But my chapter could not have pulled off this event on our own. Three co-sponsors helped us out along the way: Huron Valley DSA, Sunrise Ann Arbor, and Done Waiting. We are endlessly grateful for their assistance and support. It is always wonderful to partner with other left-wing organizations. When progressives come together, we can accomplish great things.

Elias Khoury

Georgia State University

Like every other campus, YDSA at GSU was hit hard by the pandemic. Our (very) young chapter’s organizing capacity became severely limited, and required an overhaul to remain functional.  We reorganized the structure of our chapter, elected new leadership, and created social media accounts that connected students to food, housing, and Covid 19 PPE resources.

The new digital heart of our organization became Discord, due to its group call features. Here we were able to hold weekly meetings, study Marxist works collectively, and create agitprop to galvanize the student population. In our weekly book club, known as Red Readers, we analyze all manner of Marxist texts. From small pamphlets to Capital (which we are currently reading). Red Readers informs the actions we take at local protests and rallies, and has strengthened the solidarity within the chapter. We are also currently working to complete our first magazine issue, help register local voters for the all important Senate runoff campaigns in Georgia, and assist the university’s campus workers in pursuing better working conditions. 

Our chapter has recently set up working groups to provide mutual aid to struggling students and to pressure the current and incoming university president to lower tuition costs. YDSA GSU’s second semester in existence has been tumultuous, but the progress made and the strong foundation that we’ve laid will propel the chapter to greatness in the future.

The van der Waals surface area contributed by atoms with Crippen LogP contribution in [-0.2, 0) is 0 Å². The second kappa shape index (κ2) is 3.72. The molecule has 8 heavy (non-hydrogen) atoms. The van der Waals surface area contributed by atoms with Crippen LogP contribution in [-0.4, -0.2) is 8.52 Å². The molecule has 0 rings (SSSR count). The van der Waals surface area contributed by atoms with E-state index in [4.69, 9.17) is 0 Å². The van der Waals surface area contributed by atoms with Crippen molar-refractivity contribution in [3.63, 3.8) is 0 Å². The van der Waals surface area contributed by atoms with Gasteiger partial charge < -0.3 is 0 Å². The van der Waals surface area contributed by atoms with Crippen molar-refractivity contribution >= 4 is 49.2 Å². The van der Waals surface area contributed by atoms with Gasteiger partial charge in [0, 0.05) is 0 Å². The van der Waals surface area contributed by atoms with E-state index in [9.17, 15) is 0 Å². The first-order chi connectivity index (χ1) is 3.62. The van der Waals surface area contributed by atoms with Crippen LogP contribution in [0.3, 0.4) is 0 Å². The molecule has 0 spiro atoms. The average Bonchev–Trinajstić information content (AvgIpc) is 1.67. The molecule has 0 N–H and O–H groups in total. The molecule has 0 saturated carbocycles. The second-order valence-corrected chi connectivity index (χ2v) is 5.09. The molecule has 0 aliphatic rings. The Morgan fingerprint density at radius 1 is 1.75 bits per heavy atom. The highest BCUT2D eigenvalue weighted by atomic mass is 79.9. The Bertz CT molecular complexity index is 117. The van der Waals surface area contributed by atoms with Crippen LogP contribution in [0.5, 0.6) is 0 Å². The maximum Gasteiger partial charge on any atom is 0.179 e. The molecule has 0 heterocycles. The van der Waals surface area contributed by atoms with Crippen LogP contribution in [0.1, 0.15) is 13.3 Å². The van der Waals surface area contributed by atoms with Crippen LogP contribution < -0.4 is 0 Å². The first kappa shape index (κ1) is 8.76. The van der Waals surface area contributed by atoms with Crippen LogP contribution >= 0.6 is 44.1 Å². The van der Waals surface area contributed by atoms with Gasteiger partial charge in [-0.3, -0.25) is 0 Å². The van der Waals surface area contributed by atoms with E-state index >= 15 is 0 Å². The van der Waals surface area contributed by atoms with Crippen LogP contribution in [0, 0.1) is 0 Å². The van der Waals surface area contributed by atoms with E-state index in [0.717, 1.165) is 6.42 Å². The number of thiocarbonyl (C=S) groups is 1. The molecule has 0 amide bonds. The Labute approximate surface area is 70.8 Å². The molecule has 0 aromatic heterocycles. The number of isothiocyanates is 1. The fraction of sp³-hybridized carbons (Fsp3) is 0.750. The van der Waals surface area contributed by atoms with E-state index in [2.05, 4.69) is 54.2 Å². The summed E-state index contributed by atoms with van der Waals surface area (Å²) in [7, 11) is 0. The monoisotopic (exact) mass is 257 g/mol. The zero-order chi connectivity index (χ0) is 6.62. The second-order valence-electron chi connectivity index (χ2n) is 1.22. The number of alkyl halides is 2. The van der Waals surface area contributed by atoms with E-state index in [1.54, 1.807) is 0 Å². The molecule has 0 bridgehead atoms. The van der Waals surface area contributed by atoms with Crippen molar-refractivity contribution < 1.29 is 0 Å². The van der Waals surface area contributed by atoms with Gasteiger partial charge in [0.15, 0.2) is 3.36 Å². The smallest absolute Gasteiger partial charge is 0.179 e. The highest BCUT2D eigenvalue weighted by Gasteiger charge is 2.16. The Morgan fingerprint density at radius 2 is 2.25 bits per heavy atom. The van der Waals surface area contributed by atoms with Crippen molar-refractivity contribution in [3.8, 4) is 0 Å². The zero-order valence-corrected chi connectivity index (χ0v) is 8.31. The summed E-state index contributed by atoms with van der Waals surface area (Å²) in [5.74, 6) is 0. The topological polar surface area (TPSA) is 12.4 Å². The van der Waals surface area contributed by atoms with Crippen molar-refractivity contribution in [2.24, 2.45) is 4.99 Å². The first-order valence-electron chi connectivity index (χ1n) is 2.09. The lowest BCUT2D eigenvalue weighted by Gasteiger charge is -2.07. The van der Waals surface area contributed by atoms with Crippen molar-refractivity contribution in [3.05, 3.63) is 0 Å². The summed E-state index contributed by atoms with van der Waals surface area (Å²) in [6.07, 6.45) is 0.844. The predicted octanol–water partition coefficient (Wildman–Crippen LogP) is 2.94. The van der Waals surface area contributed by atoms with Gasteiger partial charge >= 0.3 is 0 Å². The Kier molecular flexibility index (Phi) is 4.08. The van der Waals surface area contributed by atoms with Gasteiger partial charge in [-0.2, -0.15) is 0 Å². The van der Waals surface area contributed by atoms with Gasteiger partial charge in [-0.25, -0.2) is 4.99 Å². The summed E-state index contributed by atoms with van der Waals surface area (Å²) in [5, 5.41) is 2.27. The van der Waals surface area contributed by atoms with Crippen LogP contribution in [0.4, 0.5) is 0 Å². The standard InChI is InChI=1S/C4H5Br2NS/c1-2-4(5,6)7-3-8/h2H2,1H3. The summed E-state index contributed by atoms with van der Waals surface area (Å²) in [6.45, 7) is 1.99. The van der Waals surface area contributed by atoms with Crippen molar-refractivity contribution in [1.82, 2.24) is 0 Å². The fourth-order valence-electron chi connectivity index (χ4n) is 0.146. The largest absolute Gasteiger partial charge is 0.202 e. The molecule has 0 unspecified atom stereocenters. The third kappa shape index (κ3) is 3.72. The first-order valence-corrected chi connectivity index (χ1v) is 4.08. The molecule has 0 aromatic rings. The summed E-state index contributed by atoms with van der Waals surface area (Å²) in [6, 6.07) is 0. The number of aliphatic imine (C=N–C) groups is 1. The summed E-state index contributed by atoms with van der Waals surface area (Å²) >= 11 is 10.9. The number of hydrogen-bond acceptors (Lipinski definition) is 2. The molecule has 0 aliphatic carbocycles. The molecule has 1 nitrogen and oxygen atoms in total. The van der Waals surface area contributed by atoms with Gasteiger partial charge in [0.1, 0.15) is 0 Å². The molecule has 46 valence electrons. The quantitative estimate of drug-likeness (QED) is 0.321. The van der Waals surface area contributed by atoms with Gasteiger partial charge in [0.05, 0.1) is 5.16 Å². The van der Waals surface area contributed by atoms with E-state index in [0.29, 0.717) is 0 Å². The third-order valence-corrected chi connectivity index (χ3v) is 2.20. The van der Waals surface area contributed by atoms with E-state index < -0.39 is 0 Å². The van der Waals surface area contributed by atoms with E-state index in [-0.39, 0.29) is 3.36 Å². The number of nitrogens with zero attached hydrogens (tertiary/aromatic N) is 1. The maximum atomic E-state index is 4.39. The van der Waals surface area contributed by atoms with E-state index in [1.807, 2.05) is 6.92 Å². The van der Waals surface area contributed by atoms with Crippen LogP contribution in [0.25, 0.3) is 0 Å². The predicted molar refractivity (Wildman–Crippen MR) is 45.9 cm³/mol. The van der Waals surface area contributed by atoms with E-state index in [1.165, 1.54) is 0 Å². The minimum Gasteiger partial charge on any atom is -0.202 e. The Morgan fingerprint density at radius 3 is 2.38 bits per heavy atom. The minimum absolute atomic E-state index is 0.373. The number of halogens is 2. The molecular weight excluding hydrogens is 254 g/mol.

Caris Ruffin

Virginia Tech

This past semester, YDSA at Virginia Tech has been working hard to force our university to take stronger actions to help the students, staff, and faculty during the COVID-19 Pandemic. 

After a summer filled with political education and student outreach, we decided to put what we learned to the test and start pressure campaigns against Virginia Tech. We crafted a petition with eleven demands, some of which were met by the university to varying degrees of success. We also had a letter campaign demanding the university to allow students to have the Credit/No Credit grading option, which sent a total of over 2,200 letters to twelve different administrators, including the university President, Provost, and Dean of Students. In the meantime, we started our Welcoming Committee to improve how we receive and educate new members. 

There is still a lot for our chapter to accomplish in the coming semester and the aftermath of the Pandemic. The university will undoubtedly try to force the narrative that Virginia Tech had an effective response to the Pandemic, even though there are over 1,770 COVID-19 cases between August and the end of the Fall semester. Tuition prices stayed constant, despite most classes being online. Housing and Resident Life relocated dozens of students mid-semester to make more space for quarantine dorms. Dining Services stopped giving raises to many of its workers. These are just a preview of the various measures Virginia Tech has taken to cut costs and keep its reputation intact. 

Students and workers are bearing the brunt of the austerity measures and incompetence that universities around the country have shown during the pandemic. We must hold university administrations accountable for their blatant disregard of the welfare of the students, workers, and communities that allow such institutions to exist; failure to do so would return the American university system to its unsustainable and restrictive status quo. 

— Austin LaVigne

What has your chapter been doing? YDSA members: we want to hear from you! Short chapter reports or longer articles can be submitted to [email protected]. Read more here.